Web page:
An interaction plot is a visual representation that allows you to understand the interaction effects between two or more categorical variables on a continuous dependent variable. It is a line graph that depicts the relationship between the dependent variable and one independent variable for various categories (levels) of the other independent variable.

In the context of statistical modeling, an interaction effect occurs when the effect of one independent variable on the dependent variable depends on the level of another independent variable. In other words, the interaction between variables happens when the impact of one variable changes according to the level of another variable.

In R, several packages and functions can help you create an interaction plot. This article will discuss three methods: the base R function `interaction.plot()`

, the `effects`

package, and the `ggplot2`

package.

## Creating Interaction Plots in Base R

R provides a base function, `interaction.plot()`

, that can be used for creating interaction plots. This function represents the interaction of two factors by plotting the means of one factor against the levels of the other factor. The graph uses different line types to distinguish the levels of the first factor.

Here is an example of how to create an interaction plot using the `interaction.plot()`

function in R.

First, let’s create a simple dataset:

```
# Create a dataset
set.seed(123)
factor1 <- as.factor(rep(c("A", "B"), each = 50))
factor2 <- as.factor(rep(c("X", "Y"), 50))
response <- rnorm(100, mean = rep(c(2, 3), each = 50), sd = 0.5)
df <- data.frame(factor1, factor2, response)
```

In the dataset, `factor1`

and `factor2`

are the two categorical independent variables, and `response`

is the continuous dependent variable.

Next, let’s create the interaction plot:

```
# Create an interaction plot
with(df, interaction.plot(factor2, factor1, response,
xlab="Factor 2",
ylab="Mean of Response",
trace.label="Factor 1",
legend=T))
```

The `interaction.plot()`

function takes as arguments the x-factor, trace-factor, and response vector. It also has arguments for the x and y labels, the label for the trace factor, and whether to display a legend.

## Creating Interaction Plots using the effects package

The `effects`

package provides functions for graphical and tabular effect displays. The `Effect()`

function computes the effect for a term (or a list of terms) in a linear or generalized linear model. The `plot()`

function is used to create the interaction plot.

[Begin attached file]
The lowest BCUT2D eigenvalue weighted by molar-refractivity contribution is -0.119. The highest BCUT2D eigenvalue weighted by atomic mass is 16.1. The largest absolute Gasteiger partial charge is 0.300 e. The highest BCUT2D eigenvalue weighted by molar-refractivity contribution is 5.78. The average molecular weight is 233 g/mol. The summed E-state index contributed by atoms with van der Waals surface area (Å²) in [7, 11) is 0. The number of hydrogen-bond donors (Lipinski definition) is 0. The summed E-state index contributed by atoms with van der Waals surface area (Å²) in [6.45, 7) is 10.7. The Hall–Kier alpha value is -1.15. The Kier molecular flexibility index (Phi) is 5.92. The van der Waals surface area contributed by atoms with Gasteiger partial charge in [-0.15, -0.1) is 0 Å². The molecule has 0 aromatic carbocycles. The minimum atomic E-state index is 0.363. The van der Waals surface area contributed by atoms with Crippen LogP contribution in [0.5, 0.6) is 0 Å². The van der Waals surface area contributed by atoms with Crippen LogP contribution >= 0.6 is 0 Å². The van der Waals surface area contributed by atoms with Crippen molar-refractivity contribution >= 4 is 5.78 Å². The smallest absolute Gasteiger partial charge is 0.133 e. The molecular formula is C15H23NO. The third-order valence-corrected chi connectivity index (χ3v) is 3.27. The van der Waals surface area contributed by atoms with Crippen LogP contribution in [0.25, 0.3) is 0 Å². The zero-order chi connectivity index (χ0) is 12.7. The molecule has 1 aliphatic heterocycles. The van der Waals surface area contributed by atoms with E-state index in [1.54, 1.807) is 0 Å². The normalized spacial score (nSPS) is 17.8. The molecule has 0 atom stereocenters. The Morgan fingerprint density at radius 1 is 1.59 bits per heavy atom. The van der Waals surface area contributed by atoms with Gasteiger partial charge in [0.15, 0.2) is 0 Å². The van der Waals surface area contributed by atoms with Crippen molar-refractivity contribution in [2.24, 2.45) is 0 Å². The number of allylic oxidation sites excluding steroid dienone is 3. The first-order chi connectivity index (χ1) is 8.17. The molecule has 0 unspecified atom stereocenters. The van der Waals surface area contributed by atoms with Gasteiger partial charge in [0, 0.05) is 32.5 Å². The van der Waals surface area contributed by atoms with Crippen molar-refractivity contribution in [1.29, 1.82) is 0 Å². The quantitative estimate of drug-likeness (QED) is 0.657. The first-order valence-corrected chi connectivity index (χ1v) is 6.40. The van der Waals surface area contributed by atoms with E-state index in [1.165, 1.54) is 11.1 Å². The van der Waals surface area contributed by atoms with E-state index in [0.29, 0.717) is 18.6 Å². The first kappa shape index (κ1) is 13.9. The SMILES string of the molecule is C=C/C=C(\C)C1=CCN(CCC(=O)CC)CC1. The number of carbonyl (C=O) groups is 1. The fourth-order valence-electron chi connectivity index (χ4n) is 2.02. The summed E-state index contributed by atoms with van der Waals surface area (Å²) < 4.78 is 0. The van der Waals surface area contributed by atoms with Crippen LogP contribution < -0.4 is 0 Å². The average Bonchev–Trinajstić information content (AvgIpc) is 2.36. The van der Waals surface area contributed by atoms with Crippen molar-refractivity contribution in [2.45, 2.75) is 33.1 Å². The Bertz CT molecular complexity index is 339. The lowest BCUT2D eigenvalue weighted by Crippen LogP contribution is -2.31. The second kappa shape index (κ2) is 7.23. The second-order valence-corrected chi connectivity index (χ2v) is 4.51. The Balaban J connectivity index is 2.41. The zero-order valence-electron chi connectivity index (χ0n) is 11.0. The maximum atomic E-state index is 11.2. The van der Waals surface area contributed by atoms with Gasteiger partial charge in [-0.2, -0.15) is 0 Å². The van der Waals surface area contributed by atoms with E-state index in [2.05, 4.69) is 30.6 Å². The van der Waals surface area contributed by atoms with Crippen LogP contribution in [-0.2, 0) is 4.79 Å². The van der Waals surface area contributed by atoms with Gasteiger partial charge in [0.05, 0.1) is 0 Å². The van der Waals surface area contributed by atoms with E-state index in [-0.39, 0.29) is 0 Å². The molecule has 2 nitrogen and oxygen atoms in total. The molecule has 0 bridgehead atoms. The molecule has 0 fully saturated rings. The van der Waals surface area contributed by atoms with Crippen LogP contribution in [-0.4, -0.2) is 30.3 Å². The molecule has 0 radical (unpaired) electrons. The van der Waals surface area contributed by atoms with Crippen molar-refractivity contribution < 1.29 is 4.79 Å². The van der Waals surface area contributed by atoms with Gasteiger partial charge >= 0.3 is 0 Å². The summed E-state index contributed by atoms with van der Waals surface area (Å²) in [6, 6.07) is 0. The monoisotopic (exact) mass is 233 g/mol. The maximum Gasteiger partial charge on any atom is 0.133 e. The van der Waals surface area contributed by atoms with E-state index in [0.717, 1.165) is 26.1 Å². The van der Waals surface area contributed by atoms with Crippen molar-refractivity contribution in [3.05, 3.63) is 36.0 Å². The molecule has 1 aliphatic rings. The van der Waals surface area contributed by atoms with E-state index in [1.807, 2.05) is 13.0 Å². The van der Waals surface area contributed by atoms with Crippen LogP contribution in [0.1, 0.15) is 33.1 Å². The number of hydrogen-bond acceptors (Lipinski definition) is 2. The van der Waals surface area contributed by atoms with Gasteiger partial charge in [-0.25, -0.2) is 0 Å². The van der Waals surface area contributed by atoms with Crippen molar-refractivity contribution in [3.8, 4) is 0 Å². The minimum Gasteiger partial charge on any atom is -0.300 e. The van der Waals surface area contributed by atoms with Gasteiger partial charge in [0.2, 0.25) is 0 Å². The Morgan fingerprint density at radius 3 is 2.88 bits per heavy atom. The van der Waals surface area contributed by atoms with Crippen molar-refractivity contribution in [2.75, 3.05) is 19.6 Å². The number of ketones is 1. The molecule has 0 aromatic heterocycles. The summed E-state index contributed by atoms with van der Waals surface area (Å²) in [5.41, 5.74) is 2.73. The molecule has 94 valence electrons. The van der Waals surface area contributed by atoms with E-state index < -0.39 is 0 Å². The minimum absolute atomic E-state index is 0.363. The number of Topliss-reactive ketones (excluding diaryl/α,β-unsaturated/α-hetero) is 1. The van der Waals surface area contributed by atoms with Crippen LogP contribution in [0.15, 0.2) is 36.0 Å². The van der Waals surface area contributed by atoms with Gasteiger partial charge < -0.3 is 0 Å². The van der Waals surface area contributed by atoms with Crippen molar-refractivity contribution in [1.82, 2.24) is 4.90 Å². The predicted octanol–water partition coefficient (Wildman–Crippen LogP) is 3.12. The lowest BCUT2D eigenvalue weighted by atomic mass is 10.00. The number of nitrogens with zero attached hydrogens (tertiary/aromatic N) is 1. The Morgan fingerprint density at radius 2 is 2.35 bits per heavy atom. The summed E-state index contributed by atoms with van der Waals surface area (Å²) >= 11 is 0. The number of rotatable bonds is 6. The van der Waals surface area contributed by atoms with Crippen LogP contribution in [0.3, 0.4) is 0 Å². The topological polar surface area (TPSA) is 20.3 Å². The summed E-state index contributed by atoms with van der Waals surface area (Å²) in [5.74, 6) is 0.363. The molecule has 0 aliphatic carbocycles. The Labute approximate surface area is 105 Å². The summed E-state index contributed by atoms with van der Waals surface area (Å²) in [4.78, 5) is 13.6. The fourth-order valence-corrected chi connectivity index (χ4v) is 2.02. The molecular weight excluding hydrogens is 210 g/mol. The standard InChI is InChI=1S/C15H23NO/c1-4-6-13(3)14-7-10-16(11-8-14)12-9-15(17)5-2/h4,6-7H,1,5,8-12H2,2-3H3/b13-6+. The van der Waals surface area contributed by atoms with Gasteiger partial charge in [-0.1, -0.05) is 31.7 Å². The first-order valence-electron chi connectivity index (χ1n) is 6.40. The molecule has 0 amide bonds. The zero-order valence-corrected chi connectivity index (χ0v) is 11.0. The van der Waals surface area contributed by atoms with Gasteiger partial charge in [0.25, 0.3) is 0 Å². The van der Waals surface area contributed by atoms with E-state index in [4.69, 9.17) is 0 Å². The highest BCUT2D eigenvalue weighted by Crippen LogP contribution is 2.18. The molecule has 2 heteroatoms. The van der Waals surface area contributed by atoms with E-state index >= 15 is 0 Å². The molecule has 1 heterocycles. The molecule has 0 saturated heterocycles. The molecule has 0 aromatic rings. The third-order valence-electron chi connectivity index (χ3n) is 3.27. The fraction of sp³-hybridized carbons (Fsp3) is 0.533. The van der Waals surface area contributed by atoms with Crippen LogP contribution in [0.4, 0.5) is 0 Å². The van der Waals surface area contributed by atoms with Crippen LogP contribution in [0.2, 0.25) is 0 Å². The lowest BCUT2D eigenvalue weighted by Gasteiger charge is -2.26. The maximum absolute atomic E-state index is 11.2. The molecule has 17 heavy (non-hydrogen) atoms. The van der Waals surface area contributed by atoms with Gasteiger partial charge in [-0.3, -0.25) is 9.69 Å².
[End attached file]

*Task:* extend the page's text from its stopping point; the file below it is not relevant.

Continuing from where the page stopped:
Here is how to create an interaction plot using the `effects`

package:

First, install and load the package:

```
# Install
install.packages("effects")
# Load
library(effects)
```

Next, fit a linear model to the data:

```
# Fit a model
model <- lm(response ~ factor1*factor2, data = df)
```

In the model, `factor1*factor2`

indicates that we are considering both the main effects of `factor1`

and `factor2`

, as well as their interaction.

Finally, use the `Effect()`

and `plot()`

functions to create the interaction plot:

```
# Create an interaction plot
effect_plot <- Effect(c("factor1", "factor2"), model)
plot(effect_plot)
```

The `Effect()`

function computes the effect of `factor1`

and `factor2`

(and their interaction) on the `response`

, based on the fitted model. The `plot()`

function then creates the interaction plot.

## Creating Interaction Plots using the ggplot2 package

The `ggplot2`

package is a powerful and flexible package for creating plots in R. You can also use it to create interaction plots.

First, install and load the package:

```
# Install
install.packages("ggplot2")
# Load
library(ggplot2)
```

Next, create the interaction plot:

```
# Create an interaction plot
ggplot(df, aes(x=factor2, y=response, color=factor1)) +
stat_summary(fun=mean, geom="point") +
stat_summary(fun=mean, geom="line", aes(group=factor1)) +
labs(x="Factor 2", y="Mean of Response", color="Factor 1")
```

In the `ggplot()`

function, the `aes()`

function is used to map variables in the data to visual properties of the plot. The `stat_summary()`

function is used to summarize the `response`

variable by the mean, and the `geom="point"`

and `geom="line"`

arguments are used to add points and lines to the plot.

## Conclusion

Interaction plots are useful for understanding the interaction effects between two or more categorical variables on a continuous dependent variable. In R, you can create interaction plots using the base function `interaction.plot()`

, or you can use the `effects`

or `ggplot2`

packages. Each method has its strengths: the base R function is simple and straightforward, the `effects`

package allows for effect displays based on fitted models, and the `ggplot2`

package offers powerful and flexible plotting capabilities. Choose the method that best fits your needs for creating interaction plots in R.